By Andrew Koch

Is a loved one preventing you from
getting a good night’s sleep? Does
someone in your household snore so
loudly that the walls shake, the dog
hides, and you can hear them in the
room next door?
Often, snoring is due to redundant or
lax tissue in the throat that vibrates
while you breathe. Snoring does not
adversely affect everyone; however,
in certain people, snoring can be
indicative of a much more serious
health condition called Obstructive
Sleep Apnea.
Breathing is an involuntary reflex and
something that happens instinctively
when we are awake and asleep. While
awake, humans have the conscious
ability to control our breathing if we
focus, like holding your breath when
swimming. But, when we sleep our
breathing is automatic. Obstructive
Sleep Apnea (OSA) is a condition in
which you stop or severely slow your
breathing during sleep. This change
in breathing pattern may happen once
or twice a minute, or several hundred
times over the course of a night.
During these events, your brain
senses that you have changed your
breathing pattern and that the available
oxygen in your body is decreasing.
The brain institutes compensatory
mechanisms to ensure that you
continue breathing to maintain proper
oxygen saturation. When your brain
must stimulate your breathing, it releases
stress hormones into your body.
A surge of these hormones leads to an
increased heart rate, an arousal from
sleep, and a gasp for breath. Often, the
snoring person won’t even recognize
this has happened and continues
“sleeping” like nothing has happened.
While a person affected with OSA
may not notice he or she has it, others
might be more attuned to the problem.
In addition to the snoring, one of
the most common symptoms reported
by a partner is a standstill in breathing
while sleeping. Common reports
are snorting, followed by beginning
breathing again, or even a gasp for
breath.
The third classic sign is excessive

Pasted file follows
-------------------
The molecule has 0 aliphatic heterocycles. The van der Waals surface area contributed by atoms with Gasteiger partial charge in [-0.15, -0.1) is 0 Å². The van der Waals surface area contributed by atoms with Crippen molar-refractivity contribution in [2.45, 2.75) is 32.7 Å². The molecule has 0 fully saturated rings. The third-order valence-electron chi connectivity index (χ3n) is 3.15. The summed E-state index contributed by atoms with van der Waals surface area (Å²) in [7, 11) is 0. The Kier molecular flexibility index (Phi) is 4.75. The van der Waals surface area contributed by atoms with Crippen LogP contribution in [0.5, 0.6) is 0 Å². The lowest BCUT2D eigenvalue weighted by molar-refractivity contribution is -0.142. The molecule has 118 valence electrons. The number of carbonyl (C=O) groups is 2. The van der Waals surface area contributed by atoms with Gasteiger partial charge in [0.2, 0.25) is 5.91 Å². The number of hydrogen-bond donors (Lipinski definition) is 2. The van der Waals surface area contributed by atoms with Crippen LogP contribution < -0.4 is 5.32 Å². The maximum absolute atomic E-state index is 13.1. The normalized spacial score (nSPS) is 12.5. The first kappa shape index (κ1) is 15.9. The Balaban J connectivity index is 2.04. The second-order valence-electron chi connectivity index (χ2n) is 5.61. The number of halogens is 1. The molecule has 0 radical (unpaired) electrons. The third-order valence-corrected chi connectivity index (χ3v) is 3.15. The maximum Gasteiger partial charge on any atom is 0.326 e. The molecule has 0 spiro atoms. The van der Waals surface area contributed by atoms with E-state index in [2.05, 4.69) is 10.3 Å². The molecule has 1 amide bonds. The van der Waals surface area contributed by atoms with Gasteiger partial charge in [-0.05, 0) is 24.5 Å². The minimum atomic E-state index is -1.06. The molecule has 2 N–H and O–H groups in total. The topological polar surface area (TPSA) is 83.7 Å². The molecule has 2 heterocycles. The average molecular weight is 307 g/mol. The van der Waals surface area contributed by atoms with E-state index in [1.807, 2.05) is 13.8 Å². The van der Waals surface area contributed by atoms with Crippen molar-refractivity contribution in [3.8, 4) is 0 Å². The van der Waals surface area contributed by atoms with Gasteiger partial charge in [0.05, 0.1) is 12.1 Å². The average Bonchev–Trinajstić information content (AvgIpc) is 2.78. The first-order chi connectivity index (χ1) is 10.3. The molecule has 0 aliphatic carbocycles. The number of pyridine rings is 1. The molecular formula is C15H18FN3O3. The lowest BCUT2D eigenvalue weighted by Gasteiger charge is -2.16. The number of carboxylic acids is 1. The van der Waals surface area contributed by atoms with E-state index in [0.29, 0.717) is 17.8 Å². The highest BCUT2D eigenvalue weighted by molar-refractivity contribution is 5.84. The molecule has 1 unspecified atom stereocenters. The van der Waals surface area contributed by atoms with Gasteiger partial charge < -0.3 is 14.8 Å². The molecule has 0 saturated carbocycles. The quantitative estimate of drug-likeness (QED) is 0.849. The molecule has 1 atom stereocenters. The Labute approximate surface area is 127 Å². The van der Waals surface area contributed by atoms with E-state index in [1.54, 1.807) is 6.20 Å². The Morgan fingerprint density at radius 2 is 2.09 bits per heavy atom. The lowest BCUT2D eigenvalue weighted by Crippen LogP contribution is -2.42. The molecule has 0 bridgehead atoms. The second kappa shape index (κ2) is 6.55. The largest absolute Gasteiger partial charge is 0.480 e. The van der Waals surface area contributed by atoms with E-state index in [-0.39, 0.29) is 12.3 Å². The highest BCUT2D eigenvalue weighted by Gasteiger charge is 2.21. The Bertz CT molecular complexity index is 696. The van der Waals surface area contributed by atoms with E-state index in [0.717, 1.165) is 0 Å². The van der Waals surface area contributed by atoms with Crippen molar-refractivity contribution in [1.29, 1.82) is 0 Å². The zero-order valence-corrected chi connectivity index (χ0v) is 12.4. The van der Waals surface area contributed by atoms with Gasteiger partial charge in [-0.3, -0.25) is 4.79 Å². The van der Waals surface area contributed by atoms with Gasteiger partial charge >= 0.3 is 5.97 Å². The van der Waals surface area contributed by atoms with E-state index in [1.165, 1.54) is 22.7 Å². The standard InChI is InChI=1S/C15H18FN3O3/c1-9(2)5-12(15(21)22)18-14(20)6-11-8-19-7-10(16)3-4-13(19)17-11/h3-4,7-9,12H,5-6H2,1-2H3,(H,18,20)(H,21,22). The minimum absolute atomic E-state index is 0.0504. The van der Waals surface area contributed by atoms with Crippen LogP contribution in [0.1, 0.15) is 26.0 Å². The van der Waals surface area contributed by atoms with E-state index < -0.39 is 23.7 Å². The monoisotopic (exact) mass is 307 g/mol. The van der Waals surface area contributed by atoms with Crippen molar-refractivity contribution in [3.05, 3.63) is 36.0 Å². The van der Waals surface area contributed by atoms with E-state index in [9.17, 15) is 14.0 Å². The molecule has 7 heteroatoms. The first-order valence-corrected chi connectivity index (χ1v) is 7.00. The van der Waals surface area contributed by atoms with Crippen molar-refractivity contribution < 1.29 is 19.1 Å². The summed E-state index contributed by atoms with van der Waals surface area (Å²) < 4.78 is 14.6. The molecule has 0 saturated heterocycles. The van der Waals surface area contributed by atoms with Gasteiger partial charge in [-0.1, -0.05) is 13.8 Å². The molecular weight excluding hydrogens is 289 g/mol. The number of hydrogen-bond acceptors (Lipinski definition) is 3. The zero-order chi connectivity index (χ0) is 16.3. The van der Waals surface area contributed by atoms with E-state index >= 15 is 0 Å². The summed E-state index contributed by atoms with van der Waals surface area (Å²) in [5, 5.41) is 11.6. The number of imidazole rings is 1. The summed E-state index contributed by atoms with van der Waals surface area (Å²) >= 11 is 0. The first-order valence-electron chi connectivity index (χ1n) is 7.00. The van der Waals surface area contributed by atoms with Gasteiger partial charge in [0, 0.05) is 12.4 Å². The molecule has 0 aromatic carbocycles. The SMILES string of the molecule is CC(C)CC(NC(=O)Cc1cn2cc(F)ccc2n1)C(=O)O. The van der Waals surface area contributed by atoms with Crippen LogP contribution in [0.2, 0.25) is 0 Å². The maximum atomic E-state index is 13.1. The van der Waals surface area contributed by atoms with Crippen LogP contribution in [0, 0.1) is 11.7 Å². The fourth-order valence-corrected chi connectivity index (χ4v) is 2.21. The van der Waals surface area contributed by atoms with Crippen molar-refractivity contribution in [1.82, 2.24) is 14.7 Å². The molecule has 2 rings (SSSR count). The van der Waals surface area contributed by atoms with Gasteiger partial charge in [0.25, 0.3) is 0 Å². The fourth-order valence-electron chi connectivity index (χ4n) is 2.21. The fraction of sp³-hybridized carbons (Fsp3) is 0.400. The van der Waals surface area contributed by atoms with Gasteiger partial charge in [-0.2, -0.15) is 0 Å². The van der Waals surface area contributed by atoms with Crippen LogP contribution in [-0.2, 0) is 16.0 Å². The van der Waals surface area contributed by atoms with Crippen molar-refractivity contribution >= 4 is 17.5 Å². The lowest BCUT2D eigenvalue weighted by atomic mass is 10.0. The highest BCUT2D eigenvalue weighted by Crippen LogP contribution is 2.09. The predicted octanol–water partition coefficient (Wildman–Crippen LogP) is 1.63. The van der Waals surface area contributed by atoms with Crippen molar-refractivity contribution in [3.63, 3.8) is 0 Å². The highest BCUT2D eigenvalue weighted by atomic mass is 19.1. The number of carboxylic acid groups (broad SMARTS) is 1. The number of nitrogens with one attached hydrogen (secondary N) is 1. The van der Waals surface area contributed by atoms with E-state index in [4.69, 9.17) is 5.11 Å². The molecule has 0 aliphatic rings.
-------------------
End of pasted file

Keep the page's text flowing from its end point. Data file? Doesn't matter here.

daytime sleepiness. Are you always
tired? Could you fall asleep anywhere
if given two minutes to relax? One
of the questions a doctor may ask
is: are you still tired in the morning
when you wake up? Or they may ask
if you toss and turn at night, another
indicator of quality of sleep. Other
common symptoms include morning
headaches and difficulty with shortterm
memory or concentration. If you
or your partner is experiencing any of
these symptoms, please ask your doctor
about sleep apnea.
In order to be diagnosed with OSA,
you must have an overnight sleep
study called a polysomnography; a
painless and easy test during which
brain activity, body movement,
airflow, pulse oximetry, heart rhythm
and snoring are recorded via computer
and videotape.
In addition, OSA can carry some
serious health risks. Being sleepdeprived
is similar to driving drunk
and increases by 2.5 times the risk
of being in a motor vehicle accident.
OSA can cause or exacerbate high
blood pressure, heart failure, diabetes,
obesity and depression. Severe,
untreated OSA even increases risk for
heart attack and stroke, both of which
can be fatal.
When your mom or grandmother told
you it was important to get a good
night’s sleep, they weren’t just pulling
your leg.
Andy Koch spent a month at the Medical
Clinic of Big Sky as a forth year
medical student this past ski season.
He is going into a residency in Internal
Medicine.